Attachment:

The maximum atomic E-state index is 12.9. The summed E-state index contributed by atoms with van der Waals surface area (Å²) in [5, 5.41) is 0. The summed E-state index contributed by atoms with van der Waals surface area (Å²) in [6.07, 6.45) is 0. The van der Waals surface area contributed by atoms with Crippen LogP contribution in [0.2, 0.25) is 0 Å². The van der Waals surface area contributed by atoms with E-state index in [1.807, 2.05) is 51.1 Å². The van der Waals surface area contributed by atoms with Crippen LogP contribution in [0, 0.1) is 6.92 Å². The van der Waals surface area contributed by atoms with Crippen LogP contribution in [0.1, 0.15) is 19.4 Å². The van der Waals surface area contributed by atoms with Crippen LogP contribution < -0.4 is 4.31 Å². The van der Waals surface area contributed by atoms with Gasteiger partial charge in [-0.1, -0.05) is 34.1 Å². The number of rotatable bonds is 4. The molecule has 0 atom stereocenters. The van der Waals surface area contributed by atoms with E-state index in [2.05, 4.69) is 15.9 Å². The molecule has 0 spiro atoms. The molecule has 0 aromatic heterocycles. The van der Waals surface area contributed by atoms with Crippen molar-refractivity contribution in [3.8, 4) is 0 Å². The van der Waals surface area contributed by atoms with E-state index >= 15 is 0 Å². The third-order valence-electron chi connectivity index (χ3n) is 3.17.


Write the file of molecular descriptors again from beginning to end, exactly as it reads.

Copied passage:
The maximum atomic E-state index is 12.9. The summed E-state index contributed by atoms with van der Waals surface area (Å²) in [5, 5.41) is 0. The summed E-state index contributed by atoms with van der Waals surface area (Å²) in [6.07, 6.45) is 0. The van der Waals surface area contributed by atoms with Crippen LogP contribution in [0.2, 0.25) is 0 Å². The van der Waals surface area contributed by atoms with E-state index in [1.807, 2.05) is 51.1 Å². The van der Waals surface area contributed by atoms with Crippen LogP contribution in [0, 0.1) is 6.92 Å². The van der Waals surface area contributed by atoms with Crippen LogP contribution in [0.1, 0.15) is 19.4 Å². The van der Waals surface area contributed by atoms with Crippen LogP contribution < -0.4 is 4.31 Å². The van der Waals surface area contributed by atoms with Gasteiger partial charge in [-0.1, -0.05) is 34.1 Å². The number of rotatable bonds is 4. The molecule has 0 atom stereocenters. The van der Waals surface area contributed by atoms with E-state index in [2.05, 4.69) is 15.9 Å². The molecule has 0 spiro atoms. The molecule has 0 aromatic heterocycles. The van der Waals surface area contributed by atoms with Crippen molar-refractivity contribution in [3.8, 4) is 0 Å². The van der Waals surface area contributed by atoms with E-state index >= 15 is 0 Å². The third-order valence-electron chi connectivity index (χ3n) is 3.17.